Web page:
Public Housing Savings Bill Moves Forward Despite Employers' Objections

The new law on public housing savings (Tapera), which forms the legal basis for the establishment of a housing savings program for low-income workers, has the support of Indonesian labor unions despite some flaws that need to be rectified immediately, union leaders said on Friday (26/02). (ID Photo/Emral Firdiansyah)

By : Tabita Diela | on 10:10 PM February 02, 2016
Category : Business, Economy, Featured

Jakarta. The Indonesian government is finalizing a bill that aims to make it easier for low-income employees to buy subsidized houses, but employers are up in arms because they fear they might be expected to make up for mandatory savings that will be deducted from workers' salaries.

The People's Housing Savings (Tapera) bill will be discussed at the House of Representatives this month regardless of employers' objections, lawmakers say.

In the current draft of the Tapera bill, the government makes it mandatory for companies to deduct 3 percent of their employees' salaries, of which 2.5 percent will be borne by employees and 0.5 percent paid by employers, for savings for the housing fund.

The savings will be managed by fund managers appointed by the government, and those who don't use the savings can claim the funds after they retire, with interest.

"[Hearings] on the Tapera bill are almost concluded, around 85 percent of draft has been discussed at the House of Representatives," Misbakhun, a lawmaker from Commission XI, told a business seminar in Jakarta on Tuesday (2/2).

He said the House was targeting to hold final deliberations on the bill this month.

The bill is part of attempts by  President Joko Widodo's administration to help people with low incomes secure low-cost funding to buy subsidized houses.

But as the mandatory scheme is set to apply to all formal workers, or everybody receiving a regular salary, companies see the scheme as a burden.

The bill has been discussed since 2014, but has received massive rejection from the business community ever since the draft went public.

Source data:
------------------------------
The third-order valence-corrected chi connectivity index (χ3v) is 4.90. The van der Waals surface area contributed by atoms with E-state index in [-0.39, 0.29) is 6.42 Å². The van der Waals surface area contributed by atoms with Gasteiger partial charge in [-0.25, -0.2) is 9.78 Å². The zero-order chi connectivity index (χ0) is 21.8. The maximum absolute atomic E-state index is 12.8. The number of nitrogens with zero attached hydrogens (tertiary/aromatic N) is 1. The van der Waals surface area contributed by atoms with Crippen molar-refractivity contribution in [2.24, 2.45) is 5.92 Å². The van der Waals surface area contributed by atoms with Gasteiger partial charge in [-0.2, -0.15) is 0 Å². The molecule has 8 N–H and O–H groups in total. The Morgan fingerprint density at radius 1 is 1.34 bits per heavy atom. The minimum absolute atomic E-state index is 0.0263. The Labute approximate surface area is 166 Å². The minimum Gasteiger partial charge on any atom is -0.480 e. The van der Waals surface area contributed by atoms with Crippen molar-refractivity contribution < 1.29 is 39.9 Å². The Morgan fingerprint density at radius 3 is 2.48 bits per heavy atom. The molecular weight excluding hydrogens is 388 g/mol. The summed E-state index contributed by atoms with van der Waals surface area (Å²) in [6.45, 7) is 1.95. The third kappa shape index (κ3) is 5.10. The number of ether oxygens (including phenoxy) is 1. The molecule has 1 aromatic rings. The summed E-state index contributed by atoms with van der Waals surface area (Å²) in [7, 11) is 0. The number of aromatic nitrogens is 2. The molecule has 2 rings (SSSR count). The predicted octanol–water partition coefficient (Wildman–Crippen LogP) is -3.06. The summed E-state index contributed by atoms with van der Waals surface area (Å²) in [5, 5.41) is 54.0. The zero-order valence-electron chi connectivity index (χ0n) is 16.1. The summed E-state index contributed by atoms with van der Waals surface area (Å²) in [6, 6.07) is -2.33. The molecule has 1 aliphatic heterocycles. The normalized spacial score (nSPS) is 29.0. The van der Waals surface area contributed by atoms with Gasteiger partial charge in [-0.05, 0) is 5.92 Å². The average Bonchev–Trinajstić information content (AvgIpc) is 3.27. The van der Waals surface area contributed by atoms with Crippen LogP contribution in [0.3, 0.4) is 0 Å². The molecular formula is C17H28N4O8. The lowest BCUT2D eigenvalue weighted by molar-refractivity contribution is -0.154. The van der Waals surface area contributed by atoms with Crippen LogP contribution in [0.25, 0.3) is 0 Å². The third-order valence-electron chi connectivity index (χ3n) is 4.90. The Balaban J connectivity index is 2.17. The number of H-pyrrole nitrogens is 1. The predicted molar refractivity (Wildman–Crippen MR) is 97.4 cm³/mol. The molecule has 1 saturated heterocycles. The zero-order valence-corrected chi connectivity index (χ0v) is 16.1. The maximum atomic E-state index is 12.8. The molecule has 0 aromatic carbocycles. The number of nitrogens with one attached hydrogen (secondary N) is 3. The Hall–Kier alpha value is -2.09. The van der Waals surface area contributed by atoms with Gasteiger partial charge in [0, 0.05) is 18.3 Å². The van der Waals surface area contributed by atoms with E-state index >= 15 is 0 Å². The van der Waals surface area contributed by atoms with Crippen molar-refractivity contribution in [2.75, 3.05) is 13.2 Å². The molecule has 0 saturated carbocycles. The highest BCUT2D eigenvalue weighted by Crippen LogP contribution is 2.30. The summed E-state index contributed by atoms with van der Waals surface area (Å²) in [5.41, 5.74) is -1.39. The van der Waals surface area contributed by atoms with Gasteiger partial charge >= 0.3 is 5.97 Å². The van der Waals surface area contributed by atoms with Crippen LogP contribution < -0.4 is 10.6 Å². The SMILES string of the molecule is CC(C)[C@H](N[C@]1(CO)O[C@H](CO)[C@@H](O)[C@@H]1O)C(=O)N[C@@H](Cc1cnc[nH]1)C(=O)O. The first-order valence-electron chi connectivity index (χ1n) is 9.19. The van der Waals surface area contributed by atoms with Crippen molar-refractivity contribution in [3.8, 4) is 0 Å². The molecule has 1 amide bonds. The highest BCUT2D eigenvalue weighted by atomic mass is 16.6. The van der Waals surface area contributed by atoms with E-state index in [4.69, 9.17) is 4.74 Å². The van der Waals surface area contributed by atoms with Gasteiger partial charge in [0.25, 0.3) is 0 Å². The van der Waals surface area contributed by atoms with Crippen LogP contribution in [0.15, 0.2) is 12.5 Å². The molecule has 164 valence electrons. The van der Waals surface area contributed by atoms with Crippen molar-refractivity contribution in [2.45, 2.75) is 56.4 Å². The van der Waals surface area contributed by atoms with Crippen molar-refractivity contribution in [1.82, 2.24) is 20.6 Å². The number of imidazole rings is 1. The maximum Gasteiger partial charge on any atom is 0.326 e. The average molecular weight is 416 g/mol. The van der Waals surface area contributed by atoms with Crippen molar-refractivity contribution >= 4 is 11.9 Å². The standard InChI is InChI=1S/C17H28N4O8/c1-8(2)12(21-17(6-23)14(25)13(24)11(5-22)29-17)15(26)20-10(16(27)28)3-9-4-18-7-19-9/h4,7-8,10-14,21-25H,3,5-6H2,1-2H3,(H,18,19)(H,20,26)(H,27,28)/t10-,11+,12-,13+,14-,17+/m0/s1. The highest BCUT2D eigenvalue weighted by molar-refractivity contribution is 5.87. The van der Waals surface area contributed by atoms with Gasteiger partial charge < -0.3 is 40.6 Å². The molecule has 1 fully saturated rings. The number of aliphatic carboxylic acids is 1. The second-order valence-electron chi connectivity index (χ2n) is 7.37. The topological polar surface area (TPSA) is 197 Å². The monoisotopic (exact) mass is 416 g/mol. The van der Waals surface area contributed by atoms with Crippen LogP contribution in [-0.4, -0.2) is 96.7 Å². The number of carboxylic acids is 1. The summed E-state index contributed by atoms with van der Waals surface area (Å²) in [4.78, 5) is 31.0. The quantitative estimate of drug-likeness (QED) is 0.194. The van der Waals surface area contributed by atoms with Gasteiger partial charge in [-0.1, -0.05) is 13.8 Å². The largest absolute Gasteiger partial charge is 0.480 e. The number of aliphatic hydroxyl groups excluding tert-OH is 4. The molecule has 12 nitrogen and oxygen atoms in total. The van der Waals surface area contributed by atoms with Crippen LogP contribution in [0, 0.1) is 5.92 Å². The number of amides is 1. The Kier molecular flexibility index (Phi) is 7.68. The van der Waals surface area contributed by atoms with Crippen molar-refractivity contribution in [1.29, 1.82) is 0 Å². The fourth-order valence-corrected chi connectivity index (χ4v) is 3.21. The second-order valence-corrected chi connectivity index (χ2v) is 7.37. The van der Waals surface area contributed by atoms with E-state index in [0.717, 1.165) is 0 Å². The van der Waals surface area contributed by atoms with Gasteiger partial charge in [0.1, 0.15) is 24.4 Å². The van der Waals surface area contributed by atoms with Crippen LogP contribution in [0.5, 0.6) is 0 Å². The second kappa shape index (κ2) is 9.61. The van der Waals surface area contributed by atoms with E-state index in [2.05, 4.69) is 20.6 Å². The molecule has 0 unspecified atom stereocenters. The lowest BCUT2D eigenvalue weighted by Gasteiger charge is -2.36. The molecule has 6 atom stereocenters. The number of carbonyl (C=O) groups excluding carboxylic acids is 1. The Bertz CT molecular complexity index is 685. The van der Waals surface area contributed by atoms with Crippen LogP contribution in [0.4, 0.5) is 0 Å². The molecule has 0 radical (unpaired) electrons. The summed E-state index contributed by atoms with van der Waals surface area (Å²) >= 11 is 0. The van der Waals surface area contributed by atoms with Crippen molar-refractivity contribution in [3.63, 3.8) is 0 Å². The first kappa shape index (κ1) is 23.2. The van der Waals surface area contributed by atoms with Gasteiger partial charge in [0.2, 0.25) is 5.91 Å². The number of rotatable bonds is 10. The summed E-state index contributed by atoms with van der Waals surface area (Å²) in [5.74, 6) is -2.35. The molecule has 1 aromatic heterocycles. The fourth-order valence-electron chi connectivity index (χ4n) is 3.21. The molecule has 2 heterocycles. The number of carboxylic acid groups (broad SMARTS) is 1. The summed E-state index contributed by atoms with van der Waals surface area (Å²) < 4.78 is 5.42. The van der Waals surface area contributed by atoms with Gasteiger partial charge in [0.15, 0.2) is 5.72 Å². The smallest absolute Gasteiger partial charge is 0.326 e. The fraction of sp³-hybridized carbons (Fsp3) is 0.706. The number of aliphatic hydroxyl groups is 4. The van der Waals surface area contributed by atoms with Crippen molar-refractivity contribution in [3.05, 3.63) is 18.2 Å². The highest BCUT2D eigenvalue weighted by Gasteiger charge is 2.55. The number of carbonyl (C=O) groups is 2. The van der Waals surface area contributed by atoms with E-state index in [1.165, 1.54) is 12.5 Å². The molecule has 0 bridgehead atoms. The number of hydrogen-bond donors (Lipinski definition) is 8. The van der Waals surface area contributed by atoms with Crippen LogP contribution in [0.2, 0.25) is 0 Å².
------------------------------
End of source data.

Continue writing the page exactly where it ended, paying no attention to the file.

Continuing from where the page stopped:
"The bill adds a new burden for the businesses so we think it's unnecessary," Hariyadi Sukamdani, chairman of the Indonesian Employers Association (Apindo) chairman, said separately in Jakarta on Tuesday.

Hariyadi said there are already several mandatory savings schemes for workers, such as the Old-Age Saving (JHT) scheme that is paid to the Social Security Administration Body for Employment (BPJS Ketenagakerjaan). These funds can only be withdrawn when workers are retired.

Under the BPJS Ketenagakerjaan scheme employees are required to set aside 5.7 percent of their monthly salary for their retirement, of which 3.7 percent is paid by the company and 2 percent by workers.

"Both Apindo and Kadin [Indonesian Chamber of Commerce and Industry] officially refuse the [Tapera] bill because we see overlap with the BPJS," Kadin chairman Rosan P. Roeslani said.

The government has heard the complaints and is willing to hold more discussions, said the Public Works and Housing Ministry's director general for housing finance, Maurin Sitorus.

He stressed however that the burden on companies will be a mere 0.5 percent.

Maurin said the government and lawmakers agreed that details of the scheme would be covered by a government regulation.

He said once the House has deliberated the bill, the government is required to establish a legal entity to manage the fund, called BP Tapera, which according to the ministry's estimates will rake in some Rp 50 trillion to Rp 60 trillion ($3.6 billion to $4.4 billion) a year.

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